Let it at once and forever be understood that this corps, unlike the involuntary service of hired troops and common "substitutes" for "miserable gold, " is not intended as an asylum for "intermittent sprees," but is an institution peculiarly adapted to a class distinguished as "regular soakers. " If it should hereafter be determined to admit "suckers," straws will not be furnished for nothing. Accommodations for the comfort of the troops are now being prepared on the most extensive scale. "Each private will be entitled to a separate apartment, with a bed whereon to stretch himself in hours of ease, a smoking cap wherein to indulge the "pleasures of memory" and forgetfulness of the hardships of his former life, and his entire safety secured by an outside parapet and ditch, with an inside chevaux de frise of"tangle-foot" whiskey.
A few trifling articles of expense will be required to be provided by each Brigadier on enlisting. A pewter spoon and fork, with chains attached, to be securely fastened to the head of his bed, so that he may take his terrapin stew and oysters without undergoing the vulgar necessity of rising; a napkin-ring of the same material, two towels, and a suitable comb.
If, however, it is supposed by any, that after the fashion of "Fashionable boarding schools;" these articles are not to be returned on graduation, (or discharge. I should say,) let that unhappy individual dismiss the cruel and unjust suspicion from his soul.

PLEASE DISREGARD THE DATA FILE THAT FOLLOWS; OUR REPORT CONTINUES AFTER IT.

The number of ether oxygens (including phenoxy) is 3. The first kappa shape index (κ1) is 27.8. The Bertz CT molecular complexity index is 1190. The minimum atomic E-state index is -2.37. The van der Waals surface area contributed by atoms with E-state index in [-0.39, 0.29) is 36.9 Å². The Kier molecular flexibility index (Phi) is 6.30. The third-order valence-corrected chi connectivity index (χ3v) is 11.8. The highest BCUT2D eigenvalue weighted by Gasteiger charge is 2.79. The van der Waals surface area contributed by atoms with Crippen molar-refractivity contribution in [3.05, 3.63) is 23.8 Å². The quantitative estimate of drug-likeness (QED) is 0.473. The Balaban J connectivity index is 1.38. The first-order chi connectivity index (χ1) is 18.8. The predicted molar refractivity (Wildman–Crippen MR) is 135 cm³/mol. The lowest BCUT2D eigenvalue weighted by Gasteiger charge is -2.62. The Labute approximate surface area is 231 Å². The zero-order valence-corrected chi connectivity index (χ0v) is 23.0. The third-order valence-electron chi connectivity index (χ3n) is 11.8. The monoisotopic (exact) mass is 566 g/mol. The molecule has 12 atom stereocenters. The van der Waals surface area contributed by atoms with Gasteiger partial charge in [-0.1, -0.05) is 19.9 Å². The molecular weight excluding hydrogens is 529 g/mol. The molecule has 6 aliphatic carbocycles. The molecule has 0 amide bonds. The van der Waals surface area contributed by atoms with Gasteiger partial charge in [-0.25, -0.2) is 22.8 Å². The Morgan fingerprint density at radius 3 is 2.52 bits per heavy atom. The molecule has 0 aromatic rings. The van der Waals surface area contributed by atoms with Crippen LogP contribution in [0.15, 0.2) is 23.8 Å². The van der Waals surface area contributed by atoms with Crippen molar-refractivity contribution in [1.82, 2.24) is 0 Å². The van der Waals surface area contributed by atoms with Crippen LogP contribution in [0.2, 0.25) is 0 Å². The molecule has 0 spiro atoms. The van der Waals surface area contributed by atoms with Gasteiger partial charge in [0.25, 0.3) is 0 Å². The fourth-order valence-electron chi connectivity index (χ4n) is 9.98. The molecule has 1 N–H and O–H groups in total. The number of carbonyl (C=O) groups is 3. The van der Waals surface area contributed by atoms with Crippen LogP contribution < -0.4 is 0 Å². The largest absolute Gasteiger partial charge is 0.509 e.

Suitable and proper recreations will not be found wonting when time can be spared from the necessarily fatiguing watch on the fortifications for the appearance of the enemy and the rapid "spread of alarm" to the women and children, whom we are called upon to notify so soon as there shall be either a shadow of approaching danger or a show of a Yankee. Among other things, these innocent diversions will consist of very funny little games played with queer little cubes of bone on cloths marked with corresponding numbers and devices, which is an entirely fair little pastime, I assure you. And again, a most amusing entertainment is afforded by throwing around sundry bits of painted papers, (on the head of a barrel for instance,) taking them up and throwing them down again. This is a new sport, I'm told, but was much enjoyed in the Crimea; and they do say it was played once at Centreville, in our own native land.
But these, "debasements" are for rainy days. In sunshine we shall have dress parades, and doubtless many pretty little painted ladies, in much "purple and fine linen;" will come in hired coaches of glass to gladden us with their approving smiles, and shoot divers glandes at our "fortifications."
Naught now remains but to advise you, my expected recruits, of the prescribed uniform.
A pattern has been adopted by a board appointed for the purpose, and a specimen may be seen at No.--Main street, painted on another board, which hangs over the sidewalk. It is one garment, of simple, cheap material, of color, the warlike red; to be worn, without attachment, when the enemy are expected when they come, there will be immediately attached to the extremely of the skirt thereof a long white steamer, with wh every man should be supplied, to indicate to the enemy, as it flutters in the breeze, our perfect fearlessness of his approach, and confidence in the bosom of our Mars and the heels of our Achilles.
Let your skirts be cut wide and the stuff of such consistency, that when fully distended in the heal of action, small boys might readily play at that profane game of "marvels, " even on its outer border.
Come and enlist with
Cold Water H.